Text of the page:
Writing Dialogue: Don’t Answer That Question

Gen Con is far in the distant future, but I’m absolutely terrible at procrastinating, so I’ve been pondering one of my classes in the Gen Con Writers Symposium. Don’t Answer That Question: Writing Dialogue With Momentum will be a two-hour seminar dedicated to the art of writing Dialogue, and I’ve been slowly collecting pieces of dialogue that genuinely work for me and dissecting the absolute living daylights out of them.

Why Shouldn’t I Answer That Question?

I used to write a lot of what I like to call ping pong talk. Quick question/answer pairs all lined up nicely in a row. They got the job done. Information was transferred from the page to the readers brain. That’s the purpose of writing, right?

It wasn’t until I made this challenge to myself that I broke free of the pattern:

Don’t answer the question.

That’s it. From that point forward characters stopped giving direct answers to questions. Suddenly, everything started to click into place. Characters started hiding their secret agendas. Frustration became palpable and tension built. Layers of subtext started piling up.

Without even throwing a punch, character interactions became fraught. This is perfect for my sci-fi noir series, but it works everywhere.

Well, What The Hell Are They Supposed to Say?

Everybody wants something, whether it’s answers to their own questions, a physical confrontation, or just to get the hell out of there. Responses to questions can range from slippery, sideways answers to flat-out denials to escalating questions. Responses can even be physical. Characters start to dance closer and closer to a forbidden truth like moths to a flame.

Imagine this: You went out last night. It was a wild party followed by an even wilder afterparty. Now you’re at work. Yeah, work. This is a job where you actually have to go there and interact with real, live people. This must be horror that we’re writing, because doesn’t that sound awful?

What did you do last night?

There are so many ways to answer this fairly bland question. Here are a few:

“A lot of people went home after a few beers at TGI Fridays.”


“Went for a run.” From the cops.

“I hope you didn’t wait long for us. We would have met you, but we were tied up.” By the cops.

“I am way too old to be going out after dark.”

“Regular werewolf stuff.”

“We looked for you. Where were you?”

“HR says I don’t have to answer that.”

“I think the printer’s jammed.”

“I’ll tell you one thing. Jake’s Cybertruck is not capable of jumping that ravine on the south side of the parking lot. I mean, look at it, the thing is still stuck down there. Do not drink and drive, kids.”

None of these is a direct answer to the question. Well, “Murder,” might be, but that depends on how wild that party got. Now that I think about it, “Regular werewolf stuff,” might be a direct answer, too.

The point is that all of these do more than offer a direct answer to the question. Some of them do give a hint at what happened. That last one in particular gives the best super-specific detail. Other responses are clear redirects. Some are flat-out lies, but the best lies use subterfuge rather than direct falsities. Really? You went for a run? That’s great, you must be super healthy.

Do I Always Have to Avoid Answering Questions?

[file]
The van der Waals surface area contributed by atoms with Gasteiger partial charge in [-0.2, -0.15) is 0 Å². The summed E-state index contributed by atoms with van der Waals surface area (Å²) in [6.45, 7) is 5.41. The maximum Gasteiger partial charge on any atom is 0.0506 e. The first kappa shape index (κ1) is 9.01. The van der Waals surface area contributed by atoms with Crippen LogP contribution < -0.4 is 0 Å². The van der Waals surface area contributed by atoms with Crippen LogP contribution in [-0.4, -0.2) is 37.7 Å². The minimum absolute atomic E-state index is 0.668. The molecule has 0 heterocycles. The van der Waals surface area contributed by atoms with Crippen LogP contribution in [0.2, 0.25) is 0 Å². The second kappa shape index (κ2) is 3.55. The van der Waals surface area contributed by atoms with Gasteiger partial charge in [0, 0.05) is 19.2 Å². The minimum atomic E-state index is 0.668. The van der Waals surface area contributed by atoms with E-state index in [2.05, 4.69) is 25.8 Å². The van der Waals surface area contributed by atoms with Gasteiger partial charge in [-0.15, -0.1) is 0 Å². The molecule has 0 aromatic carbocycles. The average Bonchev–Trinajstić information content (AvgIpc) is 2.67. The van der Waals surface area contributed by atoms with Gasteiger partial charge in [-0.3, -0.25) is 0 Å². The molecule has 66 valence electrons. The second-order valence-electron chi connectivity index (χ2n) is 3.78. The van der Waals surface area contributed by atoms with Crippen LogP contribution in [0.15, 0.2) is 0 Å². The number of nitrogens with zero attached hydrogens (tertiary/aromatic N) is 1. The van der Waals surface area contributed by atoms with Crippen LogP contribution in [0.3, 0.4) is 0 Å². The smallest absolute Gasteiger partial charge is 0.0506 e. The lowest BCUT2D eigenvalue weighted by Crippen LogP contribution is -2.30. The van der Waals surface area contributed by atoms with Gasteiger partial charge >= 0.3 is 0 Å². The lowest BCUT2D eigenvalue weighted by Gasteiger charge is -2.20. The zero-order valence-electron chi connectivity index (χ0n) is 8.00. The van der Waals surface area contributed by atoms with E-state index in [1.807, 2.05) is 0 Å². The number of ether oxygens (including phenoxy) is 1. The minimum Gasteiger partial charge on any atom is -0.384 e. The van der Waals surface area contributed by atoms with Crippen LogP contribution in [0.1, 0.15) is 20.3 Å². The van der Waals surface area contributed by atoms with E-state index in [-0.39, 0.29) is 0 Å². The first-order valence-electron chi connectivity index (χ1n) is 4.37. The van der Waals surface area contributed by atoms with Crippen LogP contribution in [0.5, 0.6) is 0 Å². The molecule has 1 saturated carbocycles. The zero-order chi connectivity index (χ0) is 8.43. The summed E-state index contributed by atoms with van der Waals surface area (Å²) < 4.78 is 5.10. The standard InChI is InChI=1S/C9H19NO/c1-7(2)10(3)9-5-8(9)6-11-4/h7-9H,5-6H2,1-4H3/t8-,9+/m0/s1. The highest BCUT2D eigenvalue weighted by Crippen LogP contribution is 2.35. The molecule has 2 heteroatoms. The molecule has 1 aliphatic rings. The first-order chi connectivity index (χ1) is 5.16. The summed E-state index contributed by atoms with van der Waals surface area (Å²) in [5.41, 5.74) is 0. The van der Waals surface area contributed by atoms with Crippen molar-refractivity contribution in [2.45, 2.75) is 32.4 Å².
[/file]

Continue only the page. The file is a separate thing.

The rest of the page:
In writing, when we make things rare, they become tools for emphasis. This is why we reduce our adverbs and ration our gunfights. It’s why we take care when using rhyme and alliteration. We use them when it’s a big deal. Think pivotal plot points and character arc climaxes.

This dialogue example rolled across my feed a little while ago, and I immediately had to start picking it apart to see how it ticked. I love how fast it moves. I love how the relationship between the two characters never stops changing. Also, I have never seen a publisher put dialogue on a cover before. It works, though.

Fletch book cover with lines of dialogue on it.

But look at those first six lines. It takes three questions to get a straight answer about Fletch’s name, and he ends up circling back to “People call me Fletch.” Then we get the question “Fair enough?” and the non-answer “Is it criminal?”

In that line, Fletch actually asks two questions. The second is completely ignored in the response, but it’s probably the more important of the two. That question has to be asked a second time before we get the straight answer, which is really the hook for this book. “I want you to murder me.”

Every question fights for an answer. The two characters in this dialogue are sparring, and you can almost imagine them both taking stabs at the other in an attempt to gain understanding without giving anything up.

And this is just the setup. They aren’t even really rivals here, but the dialogue builds so much tension and so much momentum, it might as well be combat.

Where’s Dent?

Here’s an assignment for you. Just count the number of times in this video where The Joker doesn’t answer a question. Pay attention to all the ways he avoids, distracts, challenges. There is not a single second in this interrogation when Joker is not in control, and it’s all about how he responds to direct questions.

One more thing. I mentioned sideways answers earlier? That is what I call it when an answer skirts around the edge of the truth. The goal is to get as close as possible without actually touching it. Or, alternatively, it can be completely true but misleading. This is the example that comes to mind, and we don’t even know this is misleading until much later in the movie:

I have only one question for you, and you can respond however you like in the comments:

Did you murder him?

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